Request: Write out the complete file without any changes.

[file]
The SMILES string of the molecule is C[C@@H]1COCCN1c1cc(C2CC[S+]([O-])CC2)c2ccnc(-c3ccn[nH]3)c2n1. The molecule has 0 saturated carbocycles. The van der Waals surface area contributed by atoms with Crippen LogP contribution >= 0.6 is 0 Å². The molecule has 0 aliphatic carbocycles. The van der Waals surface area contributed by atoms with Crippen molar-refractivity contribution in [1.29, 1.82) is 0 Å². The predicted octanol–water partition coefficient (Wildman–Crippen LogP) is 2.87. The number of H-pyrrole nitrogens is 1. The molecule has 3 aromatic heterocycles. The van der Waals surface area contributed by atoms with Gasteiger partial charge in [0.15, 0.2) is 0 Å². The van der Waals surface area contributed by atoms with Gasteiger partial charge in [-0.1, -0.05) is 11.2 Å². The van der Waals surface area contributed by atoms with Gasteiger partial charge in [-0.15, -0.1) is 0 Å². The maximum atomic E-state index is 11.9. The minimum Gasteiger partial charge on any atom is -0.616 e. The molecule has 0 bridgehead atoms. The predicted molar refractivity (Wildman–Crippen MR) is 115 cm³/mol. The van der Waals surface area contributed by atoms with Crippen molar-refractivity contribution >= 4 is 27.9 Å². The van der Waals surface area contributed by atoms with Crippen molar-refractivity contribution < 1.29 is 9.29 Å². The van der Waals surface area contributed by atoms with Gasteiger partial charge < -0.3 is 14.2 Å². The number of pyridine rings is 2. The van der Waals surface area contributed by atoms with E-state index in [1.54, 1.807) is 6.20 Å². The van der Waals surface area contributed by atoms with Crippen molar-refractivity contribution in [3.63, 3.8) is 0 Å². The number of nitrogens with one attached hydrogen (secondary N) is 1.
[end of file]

The SMILES string of the molecule is C[C@@H]1COCCN1c1cc(C2CC[S+]([O-])CC2)c2ccnc(-c3ccn[nH]3)c2n1. The molecule has 0 saturated carbocycles. The van der Waals surface area contributed by atoms with Crippen LogP contribution >= 0.6 is 0 Å². The molecule has 0 aliphatic carbocycles. The van der Waals surface area contributed by atoms with Crippen molar-refractivity contribution in [1.29, 1.82) is 0 Å². The predicted octanol–water partition coefficient (Wildman–Crippen LogP) is 2.87. The number of H-pyrrole nitrogens is 1. The molecule has 3 aromatic heterocycles. The van der Waals surface area contributed by atoms with Gasteiger partial charge in [0.15, 0.2) is 0 Å². The van der Waals surface area contributed by atoms with Gasteiger partial charge in [-0.1, -0.05) is 11.2 Å². The van der Waals surface area contributed by atoms with Gasteiger partial charge in [-0.15, -0.1) is 0 Å². The maximum atomic E-state index is 11.9. The minimum Gasteiger partial charge on any atom is -0.616 e. The molecule has 0 bridgehead atoms. The predicted molar refractivity (Wildman–Crippen MR) is 115 cm³/mol. The van der Waals surface area contributed by atoms with Crippen molar-refractivity contribution >= 4 is 27.9 Å². The van der Waals surface area contributed by atoms with Crippen molar-refractivity contribution < 1.29 is 9.29 Å². The van der Waals surface area contributed by atoms with Gasteiger partial charge < -0.3 is 14.2 Å². The number of pyridine rings is 2. The van der Waals surface area contributed by atoms with E-state index in [1.54, 1.807) is 6.20 Å². The van der Waals surface area contributed by atoms with Crippen molar-refractivity contribution in [3.63, 3.8) is 0 Å². The number of nitrogens with one attached hydrogen (secondary N) is 1.